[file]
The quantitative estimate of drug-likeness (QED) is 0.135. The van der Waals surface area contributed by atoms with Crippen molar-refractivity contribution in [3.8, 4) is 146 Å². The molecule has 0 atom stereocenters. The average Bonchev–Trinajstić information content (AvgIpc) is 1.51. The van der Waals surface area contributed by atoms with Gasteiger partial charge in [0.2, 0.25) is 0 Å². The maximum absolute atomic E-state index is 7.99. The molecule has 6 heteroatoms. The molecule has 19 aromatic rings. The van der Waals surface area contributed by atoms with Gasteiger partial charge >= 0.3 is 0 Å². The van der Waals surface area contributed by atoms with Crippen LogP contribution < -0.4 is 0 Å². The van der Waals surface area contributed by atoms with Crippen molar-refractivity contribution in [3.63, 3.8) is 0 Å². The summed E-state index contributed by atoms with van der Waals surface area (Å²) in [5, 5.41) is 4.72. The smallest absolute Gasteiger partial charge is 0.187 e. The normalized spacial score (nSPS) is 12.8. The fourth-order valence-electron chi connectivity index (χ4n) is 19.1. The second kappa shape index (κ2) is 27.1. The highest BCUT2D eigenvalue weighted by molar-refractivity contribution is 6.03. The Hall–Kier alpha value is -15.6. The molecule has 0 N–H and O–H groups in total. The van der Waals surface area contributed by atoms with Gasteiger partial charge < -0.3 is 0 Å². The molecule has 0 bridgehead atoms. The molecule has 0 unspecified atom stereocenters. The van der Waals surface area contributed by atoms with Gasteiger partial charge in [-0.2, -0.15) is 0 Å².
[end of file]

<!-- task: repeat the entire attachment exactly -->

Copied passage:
The quantitative estimate of drug-likeness (QED) is 0.135. The van der Waals surface area contributed by atoms with Crippen molar-refractivity contribution in [3.8, 4) is 146 Å². The molecule has 0 atom stereocenters. The average Bonchev–Trinajstić information content (AvgIpc) is 1.51. The van der Waals surface area contributed by atoms with Gasteiger partial charge in [0.2, 0.25) is 0 Å². The maximum absolute atomic E-state index is 7.99. The molecule has 6 heteroatoms. The molecule has 19 aromatic rings. The van der Waals surface area contributed by atoms with Gasteiger partial charge >= 0.3 is 0 Å². The van der Waals surface area contributed by atoms with Crippen LogP contribution < -0.4 is 0 Å². The van der Waals surface area contributed by atoms with Crippen molar-refractivity contribution in [3.63, 3.8) is 0 Å². The summed E-state index contributed by atoms with van der Waals surface area (Å²) in [5, 5.41) is 4.72. The smallest absolute Gasteiger partial charge is 0.187 e. The normalized spacial score (nSPS) is 12.8. The fourth-order valence-electron chi connectivity index (χ4n) is 19.1. The second kappa shape index (κ2) is 27.1. The highest BCUT2D eigenvalue weighted by molar-refractivity contribution is 6.03. The Hall–Kier alpha value is -15.6. The molecule has 0 N–H and O–H groups in total. The van der Waals surface area contributed by atoms with Gasteiger partial charge < -0.3 is 0 Å². The molecule has 0 bridgehead atoms. The molecule has 0 unspecified atom stereocenters. The van der Waals surface area contributed by atoms with Gasteiger partial charge in [-0.2, -0.15) is 0 Å².